This music/art analogy might help bring people to the work of both men. Interestingly, back in October 1956, at the dawn of Rock, Lewis wrote a piece of social commentary on Bill Haley and the Comets for the young Henry Kissinger’s magazine Confluence. The piece was incoherent and wasn’t published. It would seem that the ageing and blind former Vorticist believed the band were black! Today Vorticism is becoming cool among young art lovers—and indeed young art collectors and book collectors. While Lewis’s prose works, with an aesthetic that is essentially cerebral and non-empathetic, might remain ‘difficult‘ to non-artists of any age—the art movement has a more direct appeal. And it’s the early Lewis stuff that’s being avidly collected today. Such is the demand that prices of the notoriously scarce Blast (1914, 1915), which was produced by a small printer in a back street of Harlesden, are at rock-star prices. Even ‘poor ‘copies ( detached covers and much rubbing )of both issues are on ABE for $4,500, and two in good condition, complete with fancy Sangorski and Sutcliffe box, is priced at £5,500. The Tyro (1922 ), though more common, ranges from $100 - $200, although my copy of this issue was rescued not long ago from a junk shop for £5. Copies of the three issue Enemy (1927 – 29), with their Vorticist-influenced covers, range from $60 - $150 ( issue 1 being the rare one ) and the striking jackets of Lewis’s masterpiece, The Apes of God, are a big selling point for what can be a big heavy lump of a book.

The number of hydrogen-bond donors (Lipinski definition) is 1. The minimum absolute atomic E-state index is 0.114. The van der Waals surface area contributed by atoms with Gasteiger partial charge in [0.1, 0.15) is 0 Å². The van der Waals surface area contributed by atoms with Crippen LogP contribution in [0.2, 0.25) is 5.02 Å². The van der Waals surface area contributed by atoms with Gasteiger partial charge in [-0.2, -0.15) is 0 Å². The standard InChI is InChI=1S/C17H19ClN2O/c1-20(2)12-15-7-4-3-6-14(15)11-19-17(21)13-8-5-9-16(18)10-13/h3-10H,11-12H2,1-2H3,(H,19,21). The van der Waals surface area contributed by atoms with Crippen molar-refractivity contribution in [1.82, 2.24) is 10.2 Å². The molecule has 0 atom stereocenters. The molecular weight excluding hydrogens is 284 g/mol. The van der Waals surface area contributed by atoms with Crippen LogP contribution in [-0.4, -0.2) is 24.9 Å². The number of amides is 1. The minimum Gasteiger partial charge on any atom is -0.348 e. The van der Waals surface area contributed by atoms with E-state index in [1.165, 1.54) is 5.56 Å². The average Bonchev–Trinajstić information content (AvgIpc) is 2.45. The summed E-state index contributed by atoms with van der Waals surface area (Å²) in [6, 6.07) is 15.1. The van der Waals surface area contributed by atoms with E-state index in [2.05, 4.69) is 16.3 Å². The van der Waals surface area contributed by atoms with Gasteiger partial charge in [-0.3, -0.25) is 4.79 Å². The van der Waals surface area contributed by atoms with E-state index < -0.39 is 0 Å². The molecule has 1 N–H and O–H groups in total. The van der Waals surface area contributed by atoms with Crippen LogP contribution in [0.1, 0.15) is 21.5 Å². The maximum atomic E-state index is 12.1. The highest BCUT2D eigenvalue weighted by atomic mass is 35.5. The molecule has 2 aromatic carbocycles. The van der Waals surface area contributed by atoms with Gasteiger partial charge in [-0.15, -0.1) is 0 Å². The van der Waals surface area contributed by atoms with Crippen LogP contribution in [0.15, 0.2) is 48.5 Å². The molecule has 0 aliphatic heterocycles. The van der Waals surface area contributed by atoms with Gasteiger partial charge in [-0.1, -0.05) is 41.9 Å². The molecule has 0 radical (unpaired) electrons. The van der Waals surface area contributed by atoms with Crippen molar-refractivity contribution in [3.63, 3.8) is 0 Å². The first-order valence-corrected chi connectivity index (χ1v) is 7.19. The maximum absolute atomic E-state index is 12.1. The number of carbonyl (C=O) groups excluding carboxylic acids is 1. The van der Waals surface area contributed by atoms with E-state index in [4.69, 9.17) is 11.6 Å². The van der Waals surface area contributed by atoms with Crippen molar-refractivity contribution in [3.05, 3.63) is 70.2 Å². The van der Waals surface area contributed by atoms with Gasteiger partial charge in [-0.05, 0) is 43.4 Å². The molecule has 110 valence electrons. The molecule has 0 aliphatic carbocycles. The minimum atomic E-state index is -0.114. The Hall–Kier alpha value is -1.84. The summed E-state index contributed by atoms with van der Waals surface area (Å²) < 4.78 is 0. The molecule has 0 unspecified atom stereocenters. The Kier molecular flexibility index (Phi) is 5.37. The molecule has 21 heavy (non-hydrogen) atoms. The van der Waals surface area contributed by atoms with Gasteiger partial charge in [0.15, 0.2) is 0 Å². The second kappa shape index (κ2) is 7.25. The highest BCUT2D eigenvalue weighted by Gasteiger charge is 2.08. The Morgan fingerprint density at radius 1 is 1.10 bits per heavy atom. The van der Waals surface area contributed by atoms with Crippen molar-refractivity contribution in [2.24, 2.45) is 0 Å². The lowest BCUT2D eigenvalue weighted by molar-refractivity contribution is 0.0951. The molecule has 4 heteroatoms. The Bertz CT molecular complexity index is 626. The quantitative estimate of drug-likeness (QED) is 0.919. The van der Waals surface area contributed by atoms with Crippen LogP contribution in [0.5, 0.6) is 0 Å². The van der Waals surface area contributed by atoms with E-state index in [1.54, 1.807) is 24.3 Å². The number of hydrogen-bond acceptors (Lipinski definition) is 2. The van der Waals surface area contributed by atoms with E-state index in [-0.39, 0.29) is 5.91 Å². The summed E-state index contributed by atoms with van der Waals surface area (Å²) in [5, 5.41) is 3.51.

And with the rise in popularity of Vorticism can we at last expect the prices of two anti-Lewis pamphlets to rise in price too? On the occasion of a Lewis retrospective at the Tate in 1956 prickly ex-Vorticist William Roberts was so riled that Lewis had described Vorticism in the catalogue as ‘what I said or did at a particular time ‘ that he paid the excellent Favil Press to print two pamphlets,
the first of which violently repudiated Lewis’s claims. The Resurrection of Vorticism and the Apotheosis of Wyndham Lewis (1956) is cheap enough at around £16, while Some Early Abstract and Cubist Work, 1913 – 1920 (1957) is a little pricier at about £30. Despite their comparative rarity these have never been really appreciated. Perhaps they will be now!
[R. M. Healey. ]

Many thanks Robin --must get along to the Vorticist exhibition. Have always admired the movement -- when the shop was in Hammersmith in the late 1970s I was vaguely involved with a local bunch of malcontents loosely known as the Neo-Vorticists who produced the fanzine 'Dat Sun' which blasted and blessed current London figures such as Malcolm McLaren, Emperor Rosko and Monty Modlyn. Now rare! Lewis is of course a difficult read and I was advised to start with 'Tarr'. A good choice, I seem to recall there is a character in there who gives up laughing...The Chatto 'Phoenix Library' series 1928 revised edition is the one you want and it can be had for a tenner. Lewis said of it --" I have throughout finished what was rough and given the narrative everywhere a greater precision. A few scenes have been expanded and some material added." The 1918 Egoist edition can cost £2000 in a jacket.